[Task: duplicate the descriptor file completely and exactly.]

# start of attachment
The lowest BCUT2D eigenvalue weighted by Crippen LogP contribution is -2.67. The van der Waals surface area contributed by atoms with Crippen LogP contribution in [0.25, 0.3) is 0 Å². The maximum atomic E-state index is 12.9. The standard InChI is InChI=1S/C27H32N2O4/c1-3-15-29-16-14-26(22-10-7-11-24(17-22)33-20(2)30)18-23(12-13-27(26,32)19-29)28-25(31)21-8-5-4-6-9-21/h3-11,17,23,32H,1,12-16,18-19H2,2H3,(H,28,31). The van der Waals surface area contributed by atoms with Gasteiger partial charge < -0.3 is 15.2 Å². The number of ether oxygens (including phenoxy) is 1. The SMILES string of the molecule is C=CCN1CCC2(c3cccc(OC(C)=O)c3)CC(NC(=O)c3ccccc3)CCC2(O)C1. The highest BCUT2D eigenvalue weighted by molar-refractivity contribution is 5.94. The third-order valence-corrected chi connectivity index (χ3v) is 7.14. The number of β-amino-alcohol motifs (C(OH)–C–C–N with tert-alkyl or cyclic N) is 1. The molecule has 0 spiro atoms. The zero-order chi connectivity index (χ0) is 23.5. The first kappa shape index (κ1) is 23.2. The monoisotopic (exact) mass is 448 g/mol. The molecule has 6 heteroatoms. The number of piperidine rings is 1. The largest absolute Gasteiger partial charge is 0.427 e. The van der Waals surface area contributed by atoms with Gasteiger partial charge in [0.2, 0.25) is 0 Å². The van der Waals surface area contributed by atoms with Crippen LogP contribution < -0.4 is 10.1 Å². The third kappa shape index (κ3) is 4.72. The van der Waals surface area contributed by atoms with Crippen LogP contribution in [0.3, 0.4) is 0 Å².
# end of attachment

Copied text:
The lowest BCUT2D eigenvalue weighted by Crippen LogP contribution is -2.67. The van der Waals surface area contributed by atoms with Crippen LogP contribution in [0.25, 0.3) is 0 Å². The maximum atomic E-state index is 12.9. The standard InChI is InChI=1S/C27H32N2O4/c1-3-15-29-16-14-26(22-10-7-11-24(17-22)33-20(2)30)18-23(12-13-27(26,32)19-29)28-25(31)21-8-5-4-6-9-21/h3-11,17,23,32H,1,12-16,18-19H2,2H3,(H,28,31). The van der Waals surface area contributed by atoms with Gasteiger partial charge < -0.3 is 15.2 Å². The number of ether oxygens (including phenoxy) is 1. The SMILES string of the molecule is C=CCN1CCC2(c3cccc(OC(C)=O)c3)CC(NC(=O)c3ccccc3)CCC2(O)C1. The highest BCUT2D eigenvalue weighted by molar-refractivity contribution is 5.94. The third-order valence-corrected chi connectivity index (χ3v) is 7.14. The number of β-amino-alcohol motifs (C(OH)–C–C–N with tert-alkyl or cyclic N) is 1. The molecule has 0 spiro atoms. The zero-order chi connectivity index (χ0) is 23.5. The first kappa shape index (κ1) is 23.2. The monoisotopic (exact) mass is 448 g/mol. The molecule has 6 heteroatoms. The number of piperidine rings is 1. The largest absolute Gasteiger partial charge is 0.427 e. The van der Waals surface area contributed by atoms with Gasteiger partial charge in [0.2, 0.25) is 0 Å². The van der Waals surface area contributed by atoms with Crippen LogP contribution < -0.4 is 10.1 Å². The third kappa shape index (κ3) is 4.72. The van der Waals surface area contributed by atoms with Crippen LogP contribution in [0.3, 0.4) is 0 Å².